Survival on the streets of Cabramatta
Competition meant muscling into a space either controlled by others, or taking advantage of an ecological niche to maximize returns on their skills. The heroin trade had flourished (ironically) during the Vietnam War, when US servicemen on leave served as an easy entry point for the drug, and allowed the establishment of the connections to Bangkok from where the drug could be cheaply sourced.
The police force was unable to protect the local population from its own predators, while leaders like Phuong Ngo were in effective public denial. The series tracks the development of the criminal networks and their capacity to elude the police and recruit ever increasing numbers of dealers and users, ultimately serving a thousand or more users a day who arrived by train at Cabramatta station, leaving behind bodies of those who succumbed to the drug.
By the late 1990s not only Hanson would have felt multiculturalism, if it meant letting in Asians such as those, was a fearful mistake. Yet at the local level the feeling was intense but the reverse: multiculturalism hadn’t so much “failed Australia” as failed the communities which sought its protection. As Howard wound back the funding for multicultural services, never very great, and coasted along with the Hansonite rhetoric which inflamed what he condoned, key Liberal Party members resigned – some to become independents such as Helen Sham Ho, others to create the new Unity Party.
The coming of change
The struggle by Thang Ngo, Helen Sham–Ho and others to force the oldest parliamentary chamber in the country to hear the voices of the traumatised Vietnamese should stand as one of the great political campaigns of modern Australia. Even as that campaign reached its peak and the Committee was due to report, government policy, after years of rhetoric, began to deliver.
Special legislation allowed the police to break up the drug houses, barricaded apartments used to sell and use drugs. The arrest rate rose dramatically, while sadly the death rate removed many of the dealers.
Attempts by Thang Ngo to get then Fairfield mayor Chris Bowen (today’s Immigration Minister) to back supervised injecting rooms with associated treatment and support services, were rebuffed without consideration. However a whole-of-government committee driven out of the Premier’s special projects unit tried to ensure that everyone was working in the same direction.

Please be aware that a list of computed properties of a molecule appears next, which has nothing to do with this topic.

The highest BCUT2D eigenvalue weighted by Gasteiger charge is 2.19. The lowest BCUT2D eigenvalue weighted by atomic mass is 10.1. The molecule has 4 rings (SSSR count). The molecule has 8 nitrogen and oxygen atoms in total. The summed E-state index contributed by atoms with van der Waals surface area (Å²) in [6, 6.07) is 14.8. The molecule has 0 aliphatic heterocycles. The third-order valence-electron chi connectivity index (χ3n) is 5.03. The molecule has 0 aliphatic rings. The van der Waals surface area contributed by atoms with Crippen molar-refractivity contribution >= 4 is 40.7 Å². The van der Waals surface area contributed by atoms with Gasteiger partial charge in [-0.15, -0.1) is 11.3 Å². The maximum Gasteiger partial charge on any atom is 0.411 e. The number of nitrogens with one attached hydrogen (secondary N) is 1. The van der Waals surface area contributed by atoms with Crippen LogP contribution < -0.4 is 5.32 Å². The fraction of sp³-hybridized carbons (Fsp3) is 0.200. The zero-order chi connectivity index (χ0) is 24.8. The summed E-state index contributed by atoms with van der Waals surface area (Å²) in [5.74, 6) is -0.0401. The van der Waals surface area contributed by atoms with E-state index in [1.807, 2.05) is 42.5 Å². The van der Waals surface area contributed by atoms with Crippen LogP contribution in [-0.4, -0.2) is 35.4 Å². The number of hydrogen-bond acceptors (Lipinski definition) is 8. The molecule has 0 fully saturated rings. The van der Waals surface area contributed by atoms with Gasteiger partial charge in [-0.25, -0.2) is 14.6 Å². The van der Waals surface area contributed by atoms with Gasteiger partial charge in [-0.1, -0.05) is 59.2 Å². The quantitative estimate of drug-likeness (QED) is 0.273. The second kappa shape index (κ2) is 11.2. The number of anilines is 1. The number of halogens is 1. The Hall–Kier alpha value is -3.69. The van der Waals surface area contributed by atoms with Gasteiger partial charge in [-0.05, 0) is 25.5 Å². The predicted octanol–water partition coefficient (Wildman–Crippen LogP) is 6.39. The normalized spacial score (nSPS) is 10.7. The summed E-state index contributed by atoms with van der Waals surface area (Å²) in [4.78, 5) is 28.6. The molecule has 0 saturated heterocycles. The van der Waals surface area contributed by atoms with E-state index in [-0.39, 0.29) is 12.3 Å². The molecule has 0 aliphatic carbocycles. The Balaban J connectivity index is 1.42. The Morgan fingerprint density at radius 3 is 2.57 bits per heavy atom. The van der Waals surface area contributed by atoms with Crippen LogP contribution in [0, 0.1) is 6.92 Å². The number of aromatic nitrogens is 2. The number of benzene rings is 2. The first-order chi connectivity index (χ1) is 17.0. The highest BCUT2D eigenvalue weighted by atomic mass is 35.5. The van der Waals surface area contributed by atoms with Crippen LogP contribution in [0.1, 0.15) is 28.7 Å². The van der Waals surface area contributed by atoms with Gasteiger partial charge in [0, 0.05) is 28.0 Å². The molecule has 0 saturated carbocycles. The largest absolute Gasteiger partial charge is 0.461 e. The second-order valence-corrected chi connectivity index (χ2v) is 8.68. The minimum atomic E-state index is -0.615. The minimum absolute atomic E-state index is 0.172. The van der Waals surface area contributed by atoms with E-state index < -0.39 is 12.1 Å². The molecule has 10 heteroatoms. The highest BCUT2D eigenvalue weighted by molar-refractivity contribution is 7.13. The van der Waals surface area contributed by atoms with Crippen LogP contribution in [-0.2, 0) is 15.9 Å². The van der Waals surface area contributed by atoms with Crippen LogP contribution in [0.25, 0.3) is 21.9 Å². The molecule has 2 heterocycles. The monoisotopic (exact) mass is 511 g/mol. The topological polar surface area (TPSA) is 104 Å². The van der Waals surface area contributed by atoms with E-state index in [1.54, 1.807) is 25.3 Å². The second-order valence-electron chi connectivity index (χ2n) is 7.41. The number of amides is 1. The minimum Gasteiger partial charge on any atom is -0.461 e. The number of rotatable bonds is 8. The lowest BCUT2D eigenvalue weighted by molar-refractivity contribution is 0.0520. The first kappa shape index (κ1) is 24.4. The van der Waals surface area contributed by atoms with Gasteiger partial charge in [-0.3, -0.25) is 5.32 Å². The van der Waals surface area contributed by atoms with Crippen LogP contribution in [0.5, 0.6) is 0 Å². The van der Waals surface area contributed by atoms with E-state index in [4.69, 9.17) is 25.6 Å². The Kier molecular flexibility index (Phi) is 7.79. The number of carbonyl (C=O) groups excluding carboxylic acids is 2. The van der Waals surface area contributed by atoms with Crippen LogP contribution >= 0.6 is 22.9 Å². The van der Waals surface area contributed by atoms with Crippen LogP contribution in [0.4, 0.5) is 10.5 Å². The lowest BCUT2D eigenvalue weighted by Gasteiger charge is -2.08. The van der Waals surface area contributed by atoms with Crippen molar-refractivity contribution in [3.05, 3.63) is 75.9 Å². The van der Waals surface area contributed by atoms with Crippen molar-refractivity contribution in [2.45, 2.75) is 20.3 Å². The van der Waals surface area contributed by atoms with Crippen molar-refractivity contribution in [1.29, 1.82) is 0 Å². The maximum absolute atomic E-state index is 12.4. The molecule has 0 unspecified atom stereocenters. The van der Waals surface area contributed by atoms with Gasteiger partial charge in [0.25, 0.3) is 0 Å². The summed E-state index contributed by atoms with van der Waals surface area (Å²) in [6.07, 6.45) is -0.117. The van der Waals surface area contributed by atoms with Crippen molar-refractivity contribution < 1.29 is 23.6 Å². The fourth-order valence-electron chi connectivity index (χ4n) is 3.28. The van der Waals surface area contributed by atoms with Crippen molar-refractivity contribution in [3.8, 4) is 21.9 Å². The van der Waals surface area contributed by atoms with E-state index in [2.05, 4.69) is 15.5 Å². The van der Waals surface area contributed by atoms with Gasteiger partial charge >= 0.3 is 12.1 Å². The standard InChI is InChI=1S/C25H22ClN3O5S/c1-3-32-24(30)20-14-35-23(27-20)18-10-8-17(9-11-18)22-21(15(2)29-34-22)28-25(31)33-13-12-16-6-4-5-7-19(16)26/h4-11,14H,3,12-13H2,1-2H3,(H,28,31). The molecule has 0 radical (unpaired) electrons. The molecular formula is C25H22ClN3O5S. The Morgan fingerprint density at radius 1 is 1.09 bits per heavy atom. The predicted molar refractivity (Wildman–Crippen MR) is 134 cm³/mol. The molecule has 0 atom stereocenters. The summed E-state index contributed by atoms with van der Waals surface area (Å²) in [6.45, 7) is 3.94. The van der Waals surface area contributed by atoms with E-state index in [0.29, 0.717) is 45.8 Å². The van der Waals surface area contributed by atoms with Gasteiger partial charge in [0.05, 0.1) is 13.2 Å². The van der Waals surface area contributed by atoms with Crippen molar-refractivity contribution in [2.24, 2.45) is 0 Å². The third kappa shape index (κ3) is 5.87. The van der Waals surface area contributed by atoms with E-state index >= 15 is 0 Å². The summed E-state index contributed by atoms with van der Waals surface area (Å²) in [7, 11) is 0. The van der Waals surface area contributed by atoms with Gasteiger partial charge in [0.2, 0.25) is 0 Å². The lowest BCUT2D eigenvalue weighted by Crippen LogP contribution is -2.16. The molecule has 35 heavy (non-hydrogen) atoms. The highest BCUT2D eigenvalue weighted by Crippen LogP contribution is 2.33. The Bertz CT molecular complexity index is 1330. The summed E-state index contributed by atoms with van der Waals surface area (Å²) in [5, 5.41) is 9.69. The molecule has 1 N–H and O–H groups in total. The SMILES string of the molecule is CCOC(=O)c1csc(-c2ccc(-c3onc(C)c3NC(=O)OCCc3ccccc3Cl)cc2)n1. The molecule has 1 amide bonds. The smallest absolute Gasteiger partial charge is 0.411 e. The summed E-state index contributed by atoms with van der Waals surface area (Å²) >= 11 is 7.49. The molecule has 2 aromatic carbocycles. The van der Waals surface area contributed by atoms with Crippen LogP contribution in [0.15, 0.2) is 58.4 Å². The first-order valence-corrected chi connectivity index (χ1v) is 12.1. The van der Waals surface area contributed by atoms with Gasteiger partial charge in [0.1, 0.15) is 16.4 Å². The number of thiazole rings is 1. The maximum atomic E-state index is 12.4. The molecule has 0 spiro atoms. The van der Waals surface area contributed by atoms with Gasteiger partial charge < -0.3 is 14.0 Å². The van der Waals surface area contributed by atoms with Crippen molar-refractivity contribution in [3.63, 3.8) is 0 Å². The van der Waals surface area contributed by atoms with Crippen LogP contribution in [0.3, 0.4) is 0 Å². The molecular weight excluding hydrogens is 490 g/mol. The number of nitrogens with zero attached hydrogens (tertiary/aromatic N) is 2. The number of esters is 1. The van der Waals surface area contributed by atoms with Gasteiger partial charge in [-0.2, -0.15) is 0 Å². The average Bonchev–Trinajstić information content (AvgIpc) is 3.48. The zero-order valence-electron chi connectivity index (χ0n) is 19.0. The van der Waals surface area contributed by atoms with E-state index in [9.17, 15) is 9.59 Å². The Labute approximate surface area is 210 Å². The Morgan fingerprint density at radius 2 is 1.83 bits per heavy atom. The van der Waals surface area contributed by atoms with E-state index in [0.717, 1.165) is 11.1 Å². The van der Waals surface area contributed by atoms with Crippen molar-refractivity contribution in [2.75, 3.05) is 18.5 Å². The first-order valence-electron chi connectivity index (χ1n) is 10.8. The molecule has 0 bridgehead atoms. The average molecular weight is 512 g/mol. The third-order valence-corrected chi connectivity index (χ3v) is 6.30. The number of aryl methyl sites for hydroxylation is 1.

I love pho
By 2002, Generation 1.5 and Generation 2 were surfacing through the maelstrom of the previous 25 years. In an exhibition promoted by the extraordinarily brave community arts worker Cuong Le, called “I love Pho”, local young people (in 2012 well established in careers and professions) portrayed their struggles, triumphs and despairs through a myriad of art works and stories.
So what are the lessons? Leadership in both the immigrant community and in the local and wider society remains crucial. For the Vietnamese most of the leaders were still embroiled in émigré politics, seeing their time in Australia as a temporary sojourn before returning to a non-Communist Vietnam. Australia was too hard for most of them, and the chaos around them was not something they could easily manage.
Some may even have had a hand in opening up the illicit trade routes that fed the drug market, or helped develop the extortion and protection rackets, or grown wealthy from the widespread exploitation of Vietnamese women in the clothing outwork sector.
In recent years governments have placed a lot more emphasis on leadership development of young people from immigrant communities, while building detailed networks of community surveillance and consultation.
Confronting structural racism
A firm societal commitment to anti-racism is important, with no license being given to public figures who condone or support racism. In this we have been less successful, refusing as a nation to adopt human rights legislation.
If we do adopt anti-racism as a policy principle, then we need to be vigilant about internal exploitation within ethnic communities in the name of culture, and ongoing hostility between communities fed by racism. The new anti-racism partnerships, though desperately under-resourced, may tackle some of these questions. While there have been some significant public cultural heroes of Vietnamese origin (Luke Nguyen being the latest), they do not appear among the mainstream representations of Australian life.
This structural racism persists in the Australian media, despite many attempts by artists and actors to gain a foothold. Most appearances are stereotyped and occasional, rather than rounded and continuing.
The power of democracy
However the most important lesson must surely be that the history of a suburb like Cabramatta presents a test of Australian democracy and its capacity to fully represent the interests and serve the needs of all its citizens. The worst part of the Cabramatta story is where democracy failed the local people, the best where they used it to rise against the tide.
I am not suggesting that somehow Cabramatta or the Vietnamese have become pure; crime still exists, Vietnamese Australians are still members of gangs that roam with criminal intent, as are people of many other ethnic backgrounds and those with long Australian pedigrees.
However the capacity of people to now believe that they have a stake in Australia and that the wider society has a stake in their well-being, marks a truly dramatic turn-around. or more recent communities and those that are still ravaged by crime and violence, the sense of reciprocal recognition and obligation may still be the challenge unmet.